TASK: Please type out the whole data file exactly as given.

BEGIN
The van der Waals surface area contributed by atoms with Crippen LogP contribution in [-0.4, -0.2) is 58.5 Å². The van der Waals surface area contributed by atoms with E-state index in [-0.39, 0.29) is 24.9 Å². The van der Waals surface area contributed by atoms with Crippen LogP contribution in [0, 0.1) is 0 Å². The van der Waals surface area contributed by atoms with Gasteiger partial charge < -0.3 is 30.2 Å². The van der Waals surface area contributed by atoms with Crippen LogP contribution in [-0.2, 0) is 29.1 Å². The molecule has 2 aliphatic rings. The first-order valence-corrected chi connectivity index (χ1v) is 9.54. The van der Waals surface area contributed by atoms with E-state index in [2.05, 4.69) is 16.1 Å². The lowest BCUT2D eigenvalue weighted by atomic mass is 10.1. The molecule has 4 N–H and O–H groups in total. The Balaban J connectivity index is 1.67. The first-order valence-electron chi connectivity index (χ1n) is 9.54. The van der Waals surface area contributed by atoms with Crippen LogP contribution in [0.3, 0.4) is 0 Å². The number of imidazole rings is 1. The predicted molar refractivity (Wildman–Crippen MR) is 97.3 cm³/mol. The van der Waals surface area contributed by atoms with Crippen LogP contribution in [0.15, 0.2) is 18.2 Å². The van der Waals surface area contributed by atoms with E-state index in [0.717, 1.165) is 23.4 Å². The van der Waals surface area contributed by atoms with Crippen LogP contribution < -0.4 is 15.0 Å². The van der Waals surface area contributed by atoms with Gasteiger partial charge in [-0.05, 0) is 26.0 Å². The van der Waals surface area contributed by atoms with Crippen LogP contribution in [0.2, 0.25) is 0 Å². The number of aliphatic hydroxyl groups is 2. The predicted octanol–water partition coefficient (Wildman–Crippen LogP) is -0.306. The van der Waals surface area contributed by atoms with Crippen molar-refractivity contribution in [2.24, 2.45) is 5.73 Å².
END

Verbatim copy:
The van der Waals surface area contributed by atoms with Crippen LogP contribution in [-0.4, -0.2) is 58.5 Å². The van der Waals surface area contributed by atoms with E-state index in [-0.39, 0.29) is 24.9 Å². The van der Waals surface area contributed by atoms with Crippen LogP contribution in [0, 0.1) is 0 Å². The van der Waals surface area contributed by atoms with Gasteiger partial charge < -0.3 is 30.2 Å². The van der Waals surface area contributed by atoms with Crippen LogP contribution in [-0.2, 0) is 29.1 Å². The molecule has 2 aliphatic rings. The first-order valence-corrected chi connectivity index (χ1v) is 9.54. The van der Waals surface area contributed by atoms with E-state index in [2.05, 4.69) is 16.1 Å². The lowest BCUT2D eigenvalue weighted by atomic mass is 10.1. The molecule has 4 N–H and O–H groups in total. The Balaban J connectivity index is 1.67. The first-order valence-electron chi connectivity index (χ1n) is 9.54. The van der Waals surface area contributed by atoms with Crippen LogP contribution in [0.3, 0.4) is 0 Å². The number of imidazole rings is 1. The predicted molar refractivity (Wildman–Crippen MR) is 97.3 cm³/mol. The van der Waals surface area contributed by atoms with Crippen LogP contribution in [0.15, 0.2) is 18.2 Å². The van der Waals surface area contributed by atoms with E-state index in [0.717, 1.165) is 23.4 Å². The van der Waals surface area contributed by atoms with Crippen LogP contribution < -0.4 is 15.0 Å². The van der Waals surface area contributed by atoms with Gasteiger partial charge in [-0.05, 0) is 26.0 Å². The van der Waals surface area contributed by atoms with Crippen LogP contribution in [0.2, 0.25) is 0 Å². The number of aliphatic hydroxyl groups is 2. The predicted octanol–water partition coefficient (Wildman–Crippen LogP) is -0.306. The van der Waals surface area contributed by atoms with Crippen molar-refractivity contribution in [2.24, 2.45) is 5.73 Å².